On the Market: Starbucks Comes to Crown Heights, Kentile Sign Leaves Gowanus

This New York City mansion is asking just $1.7 million.

This New York City mansion is asking just $1.7 million.

Who didn’t see this coming: Starbucks is moving to Crown Heights, DNAinfo reports. Nail in the coffin, Crown Heights, nail in the coffin.

But change, in the words of Sam Cooke, is gonna come. Oh yes it is. The question is what, if anything, should we try to do about it. In that spirit, The Atlantic Cities’ Sarah Goodyear dives into the probable demolition of the iconic Kentile sign in Gowanus: “It may seem quixotic or pointless to try to save the Kentile sign when so much of New York’s social and physical infrastructure is being dismantled. It may seem ridiculous to treasure an advertisement for a product that contained a harmful substance. It may seem presumptuous to try to require a private property owner to preserve a defunct piece of infrastructure for an admittedly ephemeral public good. But lots of people want to try.”

Change is also afoot at the Department of City Planning, which will no longer require developers to dot all their i’s and cross all their t’s before beginning the ULURP process, Crain’s reports—a shift that should make the real estate community very happy. It is unlikely, however, that developers will push for certification all that much faster, given that once ULURP begins the time frame is tight and unforgiving.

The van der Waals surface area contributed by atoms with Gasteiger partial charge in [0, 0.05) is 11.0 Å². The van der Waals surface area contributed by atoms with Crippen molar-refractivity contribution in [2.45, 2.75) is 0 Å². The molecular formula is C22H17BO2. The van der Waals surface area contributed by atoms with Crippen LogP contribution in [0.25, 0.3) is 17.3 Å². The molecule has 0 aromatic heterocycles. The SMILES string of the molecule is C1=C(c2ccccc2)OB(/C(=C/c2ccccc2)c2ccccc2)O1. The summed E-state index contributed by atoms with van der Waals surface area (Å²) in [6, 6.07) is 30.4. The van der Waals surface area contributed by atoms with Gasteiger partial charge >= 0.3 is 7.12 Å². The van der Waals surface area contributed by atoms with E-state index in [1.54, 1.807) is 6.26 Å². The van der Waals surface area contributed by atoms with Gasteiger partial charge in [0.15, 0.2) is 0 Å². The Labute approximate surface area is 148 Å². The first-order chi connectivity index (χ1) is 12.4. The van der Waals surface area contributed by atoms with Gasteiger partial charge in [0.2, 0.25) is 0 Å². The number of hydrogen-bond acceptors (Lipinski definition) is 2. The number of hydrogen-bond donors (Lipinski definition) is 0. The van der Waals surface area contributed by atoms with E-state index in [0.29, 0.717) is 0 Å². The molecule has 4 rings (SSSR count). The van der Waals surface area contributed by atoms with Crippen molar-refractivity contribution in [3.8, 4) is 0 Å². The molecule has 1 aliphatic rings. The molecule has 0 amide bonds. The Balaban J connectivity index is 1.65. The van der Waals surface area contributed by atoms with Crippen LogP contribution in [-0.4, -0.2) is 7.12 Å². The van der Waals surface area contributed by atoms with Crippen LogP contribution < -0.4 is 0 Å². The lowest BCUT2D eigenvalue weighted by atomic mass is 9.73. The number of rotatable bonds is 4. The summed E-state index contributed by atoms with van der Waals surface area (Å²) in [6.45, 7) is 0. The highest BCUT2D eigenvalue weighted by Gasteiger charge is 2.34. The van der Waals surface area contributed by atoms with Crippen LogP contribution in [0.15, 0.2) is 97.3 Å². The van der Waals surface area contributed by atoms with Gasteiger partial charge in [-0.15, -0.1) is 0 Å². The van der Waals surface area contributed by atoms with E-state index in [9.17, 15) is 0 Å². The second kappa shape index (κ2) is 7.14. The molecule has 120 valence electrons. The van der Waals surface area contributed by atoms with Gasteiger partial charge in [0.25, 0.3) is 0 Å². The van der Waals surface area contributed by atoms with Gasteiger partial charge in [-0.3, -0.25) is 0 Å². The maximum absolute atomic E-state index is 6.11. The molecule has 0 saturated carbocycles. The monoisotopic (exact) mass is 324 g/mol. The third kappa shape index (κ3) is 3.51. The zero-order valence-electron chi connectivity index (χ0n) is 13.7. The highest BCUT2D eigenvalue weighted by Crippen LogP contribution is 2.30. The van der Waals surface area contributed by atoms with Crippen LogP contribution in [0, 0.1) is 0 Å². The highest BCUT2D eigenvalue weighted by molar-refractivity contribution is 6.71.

Staten Island’s very lovely Mayor House mansion is for sale, asking $1.74 million, Curbed reports. The landmarked beauty once belonged to the confectioner who invented the Nabisco sugar wafer, but buyer beware, the interiors are “distressed.”

Still, you’d be lucky to score even a one-bedroom for that price in Soho, where developers are so desperate for land that they’re now going after oddly-shaped lots that were created by the extension of Sixth Avenue in the 1920s, The Wall Street Journal reports.Though the results of building on strange sites are, as it turns out, refreshing and inventive designs.

On Friday, Dan Doctoroff will talk at Brooklyn’s Northside Festival about the lessons he learned from his failed bid to bring the Olympics to the Far West Side, Crain’s reports. Though apparently, he did not learn all that much, other than that if at first you fail, try a longer shot. At least, one would think given that he has been pushing of late to bring the Olympics to the Sunnyside Yards.